It takes focus to capture the action at the 2018 Olympic games. If you like playing with expensive camera equipment, working in high-pressure environments where you need to get the perfect shot, and capturing the biggest moments in sports history, then working as a photographer or camera operator at the Olympics might be your dream job. Here’s what else it takes to be a camera operator, photographer, or producer behind the scenes of the Olympic games.
The best equipment
According to Shutterbug, Canon has sent 60 tech reps and service representatives to the Winter Olympics in PyeongChang, South Korea. Hailing from 10 different countries and speaking 10 languages, these camera experts are tasked with cleaning, checking, and calibrating cameras and lenses.
PetaPixel also reports that Canon has provided 1,359 different items, including 205 cameras and 520 lenses. 100 of those cameras are 1D X Mark 11 DSLRs. To make sure every camera operator can capture all the historic Olympic moments, they also have access to 700 different spare parts. It’s not just Canon—Nikon has also sent thousands of cameras and pieces of equipment to the 2018 Olympics, worth millions of dollars.
Here’s a sneak peek into one of these camera rooms from the Olympics in Rio:
You don’t necessarily need to work for a big network to get a job working amid the action of the Winter Olympics. Jeff Hopson from Point Pleasant, West Virginia, is an independent contractor who gets hired as a freelancer by networks.
“Most of my work comes from NBC Sports,” he explains. His background might surprise you – he hasn’t always been covering figure skating – or even sports.
“I’ve always enjoyed photography and sports and being able to combine the two together is great,” he says. “I never imagined that almost 30 years ago while covering city council meetings that I would someday be traveling the world and covering some of the biggest sporting events there are. I’m very blessed.”
If you work as a camera operator for a media outlet, you’ll be responsible for carrying your heavy equipment around in the frigid weather. “Michel has to travel with around 68 kilograms of gear everywhere he goes. There’s a camera, lighting kit, extra batteries, tripod and a Dejero transmitting unit,” Larsen blogs about her camera operator.
“With no access to a car, Michel spends much of his day hauling the kit on and off buses, up and down stairs and between venues,” she continues. “All this in the bitter Pyeongchang cold. In between, he shoots great pictures.”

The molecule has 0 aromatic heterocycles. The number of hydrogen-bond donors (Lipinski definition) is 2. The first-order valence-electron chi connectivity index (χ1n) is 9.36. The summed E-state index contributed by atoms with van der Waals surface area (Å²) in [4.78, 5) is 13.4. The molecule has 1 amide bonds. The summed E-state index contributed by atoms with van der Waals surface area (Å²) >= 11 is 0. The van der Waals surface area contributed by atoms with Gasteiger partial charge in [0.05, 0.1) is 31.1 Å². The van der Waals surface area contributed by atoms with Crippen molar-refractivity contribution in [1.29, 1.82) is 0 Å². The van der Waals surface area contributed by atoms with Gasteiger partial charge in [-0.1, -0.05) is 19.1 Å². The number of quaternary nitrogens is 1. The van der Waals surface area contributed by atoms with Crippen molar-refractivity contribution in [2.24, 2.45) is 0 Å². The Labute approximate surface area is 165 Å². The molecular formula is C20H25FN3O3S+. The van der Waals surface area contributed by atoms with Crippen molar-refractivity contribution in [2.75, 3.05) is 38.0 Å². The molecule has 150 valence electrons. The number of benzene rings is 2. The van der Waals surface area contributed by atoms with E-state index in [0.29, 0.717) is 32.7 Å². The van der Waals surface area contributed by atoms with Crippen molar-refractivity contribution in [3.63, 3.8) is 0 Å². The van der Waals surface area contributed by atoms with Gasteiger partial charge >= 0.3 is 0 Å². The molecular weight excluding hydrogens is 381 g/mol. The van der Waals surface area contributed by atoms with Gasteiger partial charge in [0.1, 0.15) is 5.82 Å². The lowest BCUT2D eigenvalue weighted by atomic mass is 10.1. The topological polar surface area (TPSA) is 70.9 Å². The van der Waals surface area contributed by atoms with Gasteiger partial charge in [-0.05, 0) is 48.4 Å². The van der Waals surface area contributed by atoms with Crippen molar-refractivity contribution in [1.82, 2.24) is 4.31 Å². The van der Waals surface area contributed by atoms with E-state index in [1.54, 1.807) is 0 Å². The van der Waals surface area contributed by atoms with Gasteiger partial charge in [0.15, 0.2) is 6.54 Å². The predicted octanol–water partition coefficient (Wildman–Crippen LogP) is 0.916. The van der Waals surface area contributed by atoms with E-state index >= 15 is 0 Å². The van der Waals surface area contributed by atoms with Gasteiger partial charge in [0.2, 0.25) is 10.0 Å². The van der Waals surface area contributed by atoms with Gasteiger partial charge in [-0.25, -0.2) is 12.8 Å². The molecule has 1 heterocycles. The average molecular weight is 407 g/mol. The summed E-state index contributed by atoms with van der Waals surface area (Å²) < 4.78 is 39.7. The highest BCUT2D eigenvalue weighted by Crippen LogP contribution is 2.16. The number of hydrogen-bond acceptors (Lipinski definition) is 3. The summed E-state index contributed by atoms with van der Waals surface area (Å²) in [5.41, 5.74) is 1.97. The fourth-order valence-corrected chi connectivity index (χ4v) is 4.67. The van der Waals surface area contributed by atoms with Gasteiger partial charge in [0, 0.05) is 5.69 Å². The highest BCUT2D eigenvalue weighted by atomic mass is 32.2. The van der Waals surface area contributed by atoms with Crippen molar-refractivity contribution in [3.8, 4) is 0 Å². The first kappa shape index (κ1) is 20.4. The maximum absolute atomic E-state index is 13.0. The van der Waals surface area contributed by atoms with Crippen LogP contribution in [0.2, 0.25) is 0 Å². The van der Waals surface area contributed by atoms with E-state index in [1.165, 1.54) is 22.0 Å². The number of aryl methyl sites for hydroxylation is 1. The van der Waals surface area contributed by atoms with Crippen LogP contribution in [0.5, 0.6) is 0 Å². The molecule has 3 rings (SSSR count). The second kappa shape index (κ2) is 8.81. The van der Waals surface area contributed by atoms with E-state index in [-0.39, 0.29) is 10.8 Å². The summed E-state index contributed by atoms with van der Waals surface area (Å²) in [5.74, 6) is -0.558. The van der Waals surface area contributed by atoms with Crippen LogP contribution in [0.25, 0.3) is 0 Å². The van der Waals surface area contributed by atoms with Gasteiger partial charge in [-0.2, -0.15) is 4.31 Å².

Several photographers and camera operators have been blogging about their experiences at the 2018 Olympics in PyeongChang at the Nikon Professional Services blog.
“For Day 3 of the Winter Olympics I was assigned to cover the Luge,” writes Quinn Rooney, a Getty Images photographer from Australia. “The competition involved each competitor having two runs on the course. For the first run I choose to get a stock picture of each athlete as they raced past the PyeongChang signage. I chose an elevated spot in the stands so I could silhouette the crowd in front of the action and capture the interaction between the fans and the competitors.”
“The lugers travel at very high speeds, sometimes up to 150km/hr. so to freeze the action I am shooting at 6400th of a second,” he continues. “I would prefocus on the track and frame up the image to the edge of the rings. Then it was about listening to the noise of the luge as it made its way down the track and then timing the shot as the athletes raced past the sign.”
Rooney then did a more creative panning shot for the second run, using a gap in the trees he found while scanning the area during practice. “ I was shooting at 1/30th of a second to get the movement,” he says.
Reina Kitamura, a photographer from Asahi Shimbun, a newspaper in Japan, also says she had to be creative in planning ahead of time. To get the best view of the spectacle of the Olympic Games’ opening ceremony, she and her team began looking for the right position a year ago. But when their desired position didn’t work out, they had to find another one last month.
“We climbed every high rise around, looking for a vantage point, where we have a clear view of the stadium and perhaps the ski jumping ramp in far back,” she says. They finally found the perfect hotel just two weeks before the event began.
Working in media at the 2018 Winter Games also means getting close to people you’ve just met. Karin Larsen of the CBC writes about her Olympic colleagues, “None of us had ever met before we arrived in Pyeongchang, but after an intense first few days, you’d never know it.”
Larsen also writes about some of the duties of a longtime producer: “Her job in Pyeongchang is to coordinate the shooting and transmitting of interviews, reporter on-cameras and athlete footage from cross-country skiing, biathlon, ski jumping and big air — both for CBC and Radio Canada. It can be a thankless and pressure-packed job.” Larsen notes that since the producer works for both CBC and Radio Canada, she also needs to know two languages, English and French.
As the world gathers to watch the winter Olympic games every four years, only a lucky few get to experience the action live. For everyone else, they rely on the professionals to capture the magic of the Olympic games. The stakes are just as high for the people who record the games as they are for the athletes.